Review: How to with John Wilson (S3) – Stepping outside one last time
Created by John Wilson
Starring John Wilson
Network: Binge & Foxtel GO
Ending this series with a third season seems somewhat appropriate, even though the nature of the show seems contradictory – its simple conceit makes it appear limited, yet also so expansive, as if there could be numerous seasons. This is a show about all things in modern life, from a specific New York perspective, with tips on how to live next door to your neighbours, find a nearby public restroom, watch the game, find the best vacuum cleaner, and live forever are all explored in just this season.
John Wilson, our narrator and cameraman, simply heads outside and wanders around New York, filming all the weird, wonderful, and awfully disturbed. Probably more scripted than it appears, but the show does a smooth job at initially showing the oddities of what John films outside, then connecting it to John spending time with usually one person, or a small community of people, throughout the rest of the episode.
What’s always been one of the most remarkable aspects of the series are the confessions Wilson gets from the people he speaks to. As the seasons have gone on, it appears he spends more and more time with his subjects, and makes them comfortable enough and gives them probing enough questions to get intimate revelations about them. One of the most shocking of these comes in the last episode, where a man (who’s planning to be cryogenically frozen) speaks of the time in his early adulthood where he began his life of celibacy … by gradually castrating himself. The things people say about themselves when they’re on camera!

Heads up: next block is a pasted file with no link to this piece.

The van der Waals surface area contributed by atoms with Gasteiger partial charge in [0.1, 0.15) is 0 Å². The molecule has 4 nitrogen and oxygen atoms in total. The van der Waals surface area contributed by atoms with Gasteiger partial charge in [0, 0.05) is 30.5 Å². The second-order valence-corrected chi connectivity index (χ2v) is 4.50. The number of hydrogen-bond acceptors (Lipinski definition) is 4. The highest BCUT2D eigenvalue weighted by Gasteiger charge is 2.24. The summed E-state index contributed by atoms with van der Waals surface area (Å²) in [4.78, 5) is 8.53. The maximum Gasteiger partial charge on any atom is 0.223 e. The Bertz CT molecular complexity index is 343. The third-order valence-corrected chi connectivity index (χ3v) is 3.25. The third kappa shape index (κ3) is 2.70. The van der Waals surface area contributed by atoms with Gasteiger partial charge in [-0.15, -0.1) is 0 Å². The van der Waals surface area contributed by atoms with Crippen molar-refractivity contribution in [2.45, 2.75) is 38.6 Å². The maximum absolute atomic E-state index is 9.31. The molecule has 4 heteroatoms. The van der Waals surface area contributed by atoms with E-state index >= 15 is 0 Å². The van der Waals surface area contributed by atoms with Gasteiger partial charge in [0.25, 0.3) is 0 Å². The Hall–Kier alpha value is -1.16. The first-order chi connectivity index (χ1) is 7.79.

John has never been too revealing or gimmicky or meta with his own show, keeping it refreshingly simple all throughout, though he does allow himself a bit of scripted “drama” just once for his second last episode. It’s appropriate, given that he’s commentating on fake-outs, and addresses how he feels about it in his own show. It’s a nice piece of comedy, exploring the way reality television (and people in general) can either lie or violently bend the truth.
It shouldn’t be hyperbole to say that, as a whole, this series is a life-changer. It’s a comfortable watch because of John’s unassuming and friendly narration. But it’s also a friendly criticism of some of New York’s glaring and inane flaws, showing the colourful city to also sometimes seem like a nightmarish hellscape. This season is a welcome continuation of what the previous seasons have shown, but this also seems to be the best place to end, as we’ll see what incredible comedic and revealing new program John Wilson has in store next.